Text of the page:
--Robert Reed, a.k.a Mr. Brady, who is now known to be gay, spend much of his time on the set hitting on male Production Assistants. 

--Griffith suffered such a drunken blackout that he ran naked through the set. 

The Bug Speaks

Shatner who was primarily known at the time (and perhaps now) for his role as Captain Kirk on Star Trek was looking for something different to distance himself from the iconic character. The first role he accepted coming off of Trek was that of Warren in Pray for the Wildcats. So on January 23rd 1974, ABC aired their movie of the week and the public got their first glimpse of The Captain in the Grey Flannel Suit. Shatner's Warren is quite the departure from confident Kirk. This is a guy who can't catch a break. His boss at the ad agency even critizises Warren's suits telling him to get some wider lapels after all "Prichett is a NOW agency." Shatner of course brings his usual overwrought performance to the screen. As we slowly learn that Warren intends to not come back from the Baha trip he takes a trip to the doctor to get certified for a life insurance policy. That's where we get the wonderful line delivery from Shatner as he says. "Not so pretty on the inside, are we?" while musing over his x-rays.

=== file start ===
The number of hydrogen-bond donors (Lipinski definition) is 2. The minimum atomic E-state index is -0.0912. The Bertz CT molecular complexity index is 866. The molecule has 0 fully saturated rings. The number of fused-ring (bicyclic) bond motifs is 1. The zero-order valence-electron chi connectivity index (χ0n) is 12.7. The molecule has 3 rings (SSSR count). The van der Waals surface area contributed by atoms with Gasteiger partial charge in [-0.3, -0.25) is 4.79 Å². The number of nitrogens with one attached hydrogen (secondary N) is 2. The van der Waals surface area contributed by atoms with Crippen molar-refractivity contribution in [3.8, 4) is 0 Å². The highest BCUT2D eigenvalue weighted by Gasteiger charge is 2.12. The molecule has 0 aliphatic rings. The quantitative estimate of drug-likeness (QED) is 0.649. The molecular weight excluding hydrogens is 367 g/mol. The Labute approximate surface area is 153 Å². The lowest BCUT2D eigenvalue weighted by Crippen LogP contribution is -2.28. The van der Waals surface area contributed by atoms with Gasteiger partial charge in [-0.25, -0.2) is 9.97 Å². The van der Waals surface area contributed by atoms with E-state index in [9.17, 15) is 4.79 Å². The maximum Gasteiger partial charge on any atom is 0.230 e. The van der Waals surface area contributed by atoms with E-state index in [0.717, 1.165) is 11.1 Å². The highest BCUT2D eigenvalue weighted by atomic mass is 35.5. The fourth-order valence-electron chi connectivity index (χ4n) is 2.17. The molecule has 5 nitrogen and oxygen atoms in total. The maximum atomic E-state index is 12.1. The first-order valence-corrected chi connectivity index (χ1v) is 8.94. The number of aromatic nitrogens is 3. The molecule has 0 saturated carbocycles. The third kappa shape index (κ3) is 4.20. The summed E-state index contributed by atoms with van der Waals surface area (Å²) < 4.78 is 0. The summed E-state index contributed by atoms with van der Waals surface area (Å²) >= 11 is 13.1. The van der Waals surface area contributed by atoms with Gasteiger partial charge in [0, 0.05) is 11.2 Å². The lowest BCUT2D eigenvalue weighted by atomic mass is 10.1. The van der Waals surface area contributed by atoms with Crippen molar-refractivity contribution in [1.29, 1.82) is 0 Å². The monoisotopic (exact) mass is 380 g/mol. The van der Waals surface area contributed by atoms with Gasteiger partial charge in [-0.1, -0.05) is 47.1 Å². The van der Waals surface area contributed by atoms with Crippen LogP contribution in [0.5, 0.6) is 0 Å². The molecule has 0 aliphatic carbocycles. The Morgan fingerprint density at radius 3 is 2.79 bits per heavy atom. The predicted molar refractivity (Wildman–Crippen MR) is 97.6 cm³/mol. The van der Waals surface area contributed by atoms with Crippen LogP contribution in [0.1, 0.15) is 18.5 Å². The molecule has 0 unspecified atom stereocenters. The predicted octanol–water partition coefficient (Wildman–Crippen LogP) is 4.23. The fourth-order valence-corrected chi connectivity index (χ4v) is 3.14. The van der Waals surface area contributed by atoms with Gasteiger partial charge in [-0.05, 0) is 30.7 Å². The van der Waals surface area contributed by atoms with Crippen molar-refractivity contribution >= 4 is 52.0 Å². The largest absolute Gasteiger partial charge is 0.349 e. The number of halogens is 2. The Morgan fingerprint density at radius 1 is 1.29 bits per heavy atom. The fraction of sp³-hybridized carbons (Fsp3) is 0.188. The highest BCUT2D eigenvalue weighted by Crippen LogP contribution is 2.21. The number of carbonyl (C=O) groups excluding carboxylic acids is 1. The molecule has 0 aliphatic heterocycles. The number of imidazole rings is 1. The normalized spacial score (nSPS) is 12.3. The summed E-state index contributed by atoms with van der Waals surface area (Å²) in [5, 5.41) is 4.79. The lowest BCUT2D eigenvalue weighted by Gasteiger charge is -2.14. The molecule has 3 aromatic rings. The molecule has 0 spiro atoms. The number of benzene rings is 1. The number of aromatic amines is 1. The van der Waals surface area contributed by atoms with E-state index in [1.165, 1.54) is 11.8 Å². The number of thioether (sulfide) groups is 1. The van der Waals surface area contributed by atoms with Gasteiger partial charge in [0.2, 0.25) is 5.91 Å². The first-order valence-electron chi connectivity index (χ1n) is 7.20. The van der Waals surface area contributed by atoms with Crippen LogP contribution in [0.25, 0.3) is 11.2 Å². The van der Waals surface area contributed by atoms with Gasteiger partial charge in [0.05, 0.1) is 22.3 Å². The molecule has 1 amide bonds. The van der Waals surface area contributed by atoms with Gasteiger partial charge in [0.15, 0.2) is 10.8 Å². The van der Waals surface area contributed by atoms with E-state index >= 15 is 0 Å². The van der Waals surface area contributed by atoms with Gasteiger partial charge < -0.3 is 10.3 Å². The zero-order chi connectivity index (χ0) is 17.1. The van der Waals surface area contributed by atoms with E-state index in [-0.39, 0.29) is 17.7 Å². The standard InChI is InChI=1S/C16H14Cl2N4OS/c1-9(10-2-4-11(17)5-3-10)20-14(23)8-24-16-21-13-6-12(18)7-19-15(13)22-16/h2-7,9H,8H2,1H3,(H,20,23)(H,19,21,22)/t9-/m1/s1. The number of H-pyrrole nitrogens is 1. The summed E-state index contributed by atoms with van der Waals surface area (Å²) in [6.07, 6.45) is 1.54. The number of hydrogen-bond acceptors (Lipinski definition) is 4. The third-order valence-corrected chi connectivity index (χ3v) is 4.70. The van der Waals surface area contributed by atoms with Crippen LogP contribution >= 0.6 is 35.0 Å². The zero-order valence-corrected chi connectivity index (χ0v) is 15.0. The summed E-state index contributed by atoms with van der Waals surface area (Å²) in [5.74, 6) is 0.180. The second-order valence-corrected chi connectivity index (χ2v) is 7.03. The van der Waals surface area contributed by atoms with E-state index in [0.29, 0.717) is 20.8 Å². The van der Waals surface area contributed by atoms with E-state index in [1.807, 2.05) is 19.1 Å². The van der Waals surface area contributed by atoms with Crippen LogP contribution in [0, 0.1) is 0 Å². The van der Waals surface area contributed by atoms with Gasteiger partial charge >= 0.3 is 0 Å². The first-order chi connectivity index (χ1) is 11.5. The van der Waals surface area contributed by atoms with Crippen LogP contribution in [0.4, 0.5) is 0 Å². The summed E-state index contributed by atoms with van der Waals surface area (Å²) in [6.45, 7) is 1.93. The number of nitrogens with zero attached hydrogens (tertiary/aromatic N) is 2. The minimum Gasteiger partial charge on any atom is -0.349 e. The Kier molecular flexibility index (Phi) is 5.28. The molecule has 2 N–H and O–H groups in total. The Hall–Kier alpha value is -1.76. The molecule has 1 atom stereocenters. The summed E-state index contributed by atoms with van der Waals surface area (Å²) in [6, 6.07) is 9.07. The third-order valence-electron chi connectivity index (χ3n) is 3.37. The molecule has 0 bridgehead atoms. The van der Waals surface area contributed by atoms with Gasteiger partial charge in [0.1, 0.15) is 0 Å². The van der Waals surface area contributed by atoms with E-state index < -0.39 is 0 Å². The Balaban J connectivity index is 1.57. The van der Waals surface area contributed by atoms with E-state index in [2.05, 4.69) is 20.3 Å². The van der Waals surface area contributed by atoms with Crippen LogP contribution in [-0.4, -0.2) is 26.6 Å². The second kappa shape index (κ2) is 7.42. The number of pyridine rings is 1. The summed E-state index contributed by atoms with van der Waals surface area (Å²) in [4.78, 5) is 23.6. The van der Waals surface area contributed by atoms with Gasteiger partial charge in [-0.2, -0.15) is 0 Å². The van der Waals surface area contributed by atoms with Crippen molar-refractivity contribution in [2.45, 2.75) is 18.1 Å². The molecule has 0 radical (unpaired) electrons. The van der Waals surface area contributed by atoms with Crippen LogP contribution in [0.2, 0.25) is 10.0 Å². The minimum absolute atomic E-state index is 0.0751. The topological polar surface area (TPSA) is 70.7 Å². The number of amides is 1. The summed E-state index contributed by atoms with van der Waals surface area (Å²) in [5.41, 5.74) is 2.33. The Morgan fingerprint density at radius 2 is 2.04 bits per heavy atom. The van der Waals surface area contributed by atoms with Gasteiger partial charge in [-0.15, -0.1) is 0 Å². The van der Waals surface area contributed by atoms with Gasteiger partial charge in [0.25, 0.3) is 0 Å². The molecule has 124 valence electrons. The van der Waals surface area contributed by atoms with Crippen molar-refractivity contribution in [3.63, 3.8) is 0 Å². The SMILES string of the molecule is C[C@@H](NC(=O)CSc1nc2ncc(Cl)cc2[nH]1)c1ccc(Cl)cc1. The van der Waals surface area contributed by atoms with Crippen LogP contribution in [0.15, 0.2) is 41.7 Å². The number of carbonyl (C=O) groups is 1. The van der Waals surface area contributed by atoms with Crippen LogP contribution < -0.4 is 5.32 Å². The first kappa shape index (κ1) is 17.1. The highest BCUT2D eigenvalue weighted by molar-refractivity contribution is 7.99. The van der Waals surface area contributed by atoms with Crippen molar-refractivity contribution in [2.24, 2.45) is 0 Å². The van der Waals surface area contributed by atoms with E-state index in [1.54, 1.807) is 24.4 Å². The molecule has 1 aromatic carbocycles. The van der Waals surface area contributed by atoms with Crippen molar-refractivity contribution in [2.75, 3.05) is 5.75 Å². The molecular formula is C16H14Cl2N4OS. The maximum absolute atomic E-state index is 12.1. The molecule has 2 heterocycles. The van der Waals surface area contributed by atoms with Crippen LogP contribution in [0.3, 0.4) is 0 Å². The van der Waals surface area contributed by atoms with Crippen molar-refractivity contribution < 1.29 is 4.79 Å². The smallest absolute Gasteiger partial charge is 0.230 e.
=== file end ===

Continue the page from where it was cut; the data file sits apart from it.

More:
The other inspired performance in the film is of course Andy Griffith. This is Andy's most intense role since his 1957 breakthrough turn as "Lonesome" Rhodes in A Face in the Crowd (a film I will be covering in the near future). Griffith swaggers across the screen making a largely written role even more enormous, and again it is the dialog that really delivers. Lines such as  "It's just you and me baby, we're getting it ON!", "I'm kind of a hippy, a hippy with money." and "Hooot Daaaaammn." all manage to delight as they appear from the lips of Andy of Mayberry. It's kind of too bad that Griffith didn't take more roles as the "heavy" while the script here was filled with garbage, Andy actually has a menacing presence on the screen that will surprise many long time fans. 

The other lead roles belong to Marjoe Gortner and Robert Reed. Gortner, the former evangelist, is fine as the wormy Terry, but after Shatner's recollection that Gortner was on copious amounts of drugs, there is no wonder his performance suffers. Robert Reed seems quite stiff in and film, and his character really never gets an ounce of character development. However knowing what we know now of the personal life of Mr. Reed, there is some enjoyment to be garnered from  lines like when he says to Shatner "I'm going back to the hotel. You want to tag along?" (Which Shat declines with a slight smile). Also when arguing with film wife Angie Dickenson he tells her "The man you married lived in an apartment with only one closet.", you have to wonder if he was living in the apartment or just the closet.